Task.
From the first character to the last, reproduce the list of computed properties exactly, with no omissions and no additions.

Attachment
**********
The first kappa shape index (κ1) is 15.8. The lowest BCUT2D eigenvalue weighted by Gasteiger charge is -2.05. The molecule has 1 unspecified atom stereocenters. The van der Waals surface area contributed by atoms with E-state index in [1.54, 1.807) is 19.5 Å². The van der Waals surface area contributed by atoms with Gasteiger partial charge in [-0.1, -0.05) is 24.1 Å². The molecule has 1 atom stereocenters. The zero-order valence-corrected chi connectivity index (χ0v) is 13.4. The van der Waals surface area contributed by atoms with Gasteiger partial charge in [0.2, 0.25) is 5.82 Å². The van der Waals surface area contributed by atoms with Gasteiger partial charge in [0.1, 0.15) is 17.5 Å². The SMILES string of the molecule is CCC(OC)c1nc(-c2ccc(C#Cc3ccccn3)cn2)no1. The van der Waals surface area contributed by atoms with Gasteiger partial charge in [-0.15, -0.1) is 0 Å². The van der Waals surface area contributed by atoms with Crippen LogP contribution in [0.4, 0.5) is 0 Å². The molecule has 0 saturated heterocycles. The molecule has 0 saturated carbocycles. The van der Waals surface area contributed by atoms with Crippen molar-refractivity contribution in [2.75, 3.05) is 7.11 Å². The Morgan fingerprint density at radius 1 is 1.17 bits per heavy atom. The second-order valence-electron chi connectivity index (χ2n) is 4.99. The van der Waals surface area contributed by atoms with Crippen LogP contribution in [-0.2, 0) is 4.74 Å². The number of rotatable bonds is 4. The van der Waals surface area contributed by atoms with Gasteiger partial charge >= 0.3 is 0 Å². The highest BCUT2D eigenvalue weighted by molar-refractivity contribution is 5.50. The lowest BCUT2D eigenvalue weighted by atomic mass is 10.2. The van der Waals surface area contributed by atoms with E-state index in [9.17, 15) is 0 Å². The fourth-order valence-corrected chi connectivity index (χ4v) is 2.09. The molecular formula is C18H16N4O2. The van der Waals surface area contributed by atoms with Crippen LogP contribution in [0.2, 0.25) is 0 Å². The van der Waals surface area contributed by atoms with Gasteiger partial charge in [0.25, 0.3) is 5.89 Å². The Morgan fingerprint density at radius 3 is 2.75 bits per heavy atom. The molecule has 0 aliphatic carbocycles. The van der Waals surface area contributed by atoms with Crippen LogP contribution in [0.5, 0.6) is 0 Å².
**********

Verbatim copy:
The first kappa shape index (κ1) is 15.8. The lowest BCUT2D eigenvalue weighted by Gasteiger charge is -2.05. The molecule has 1 unspecified atom stereocenters. The van der Waals surface area contributed by atoms with E-state index in [1.54, 1.807) is 19.5 Å². The van der Waals surface area contributed by atoms with Gasteiger partial charge in [-0.1, -0.05) is 24.1 Å². The molecule has 1 atom stereocenters. The zero-order valence-corrected chi connectivity index (χ0v) is 13.4. The van der Waals surface area contributed by atoms with Gasteiger partial charge in [0.2, 0.25) is 5.82 Å². The van der Waals surface area contributed by atoms with Gasteiger partial charge in [0.1, 0.15) is 17.5 Å². The SMILES string of the molecule is CCC(OC)c1nc(-c2ccc(C#Cc3ccccn3)cn2)no1. The van der Waals surface area contributed by atoms with Gasteiger partial charge in [-0.15, -0.1) is 0 Å². The van der Waals surface area contributed by atoms with Crippen LogP contribution in [0.4, 0.5) is 0 Å². The molecule has 0 saturated heterocycles. The molecule has 0 saturated carbocycles. The van der Waals surface area contributed by atoms with Crippen molar-refractivity contribution in [2.75, 3.05) is 7.11 Å². The Morgan fingerprint density at radius 1 is 1.17 bits per heavy atom. The second-order valence-electron chi connectivity index (χ2n) is 4.99. The van der Waals surface area contributed by atoms with Crippen LogP contribution in [-0.2, 0) is 4.74 Å². The number of rotatable bonds is 4. The van der Waals surface area contributed by atoms with Gasteiger partial charge >= 0.3 is 0 Å². The highest BCUT2D eigenvalue weighted by molar-refractivity contribution is 5.50. The lowest BCUT2D eigenvalue weighted by atomic mass is 10.2. The van der Waals surface area contributed by atoms with E-state index in [9.17, 15) is 0 Å². The fourth-order valence-corrected chi connectivity index (χ4v) is 2.09. The molecular formula is C18H16N4O2. The van der Waals surface area contributed by atoms with Crippen LogP contribution in [0.2, 0.25) is 0 Å². The van der Waals surface area contributed by atoms with Gasteiger partial charge in [0.25, 0.3) is 5.89 Å². The Morgan fingerprint density at radius 3 is 2.75 bits per heavy atom. The molecule has 0 aliphatic carbocycles. The van der Waals surface area contributed by atoms with Crippen LogP contribution in [0.5, 0.6) is 0 Å².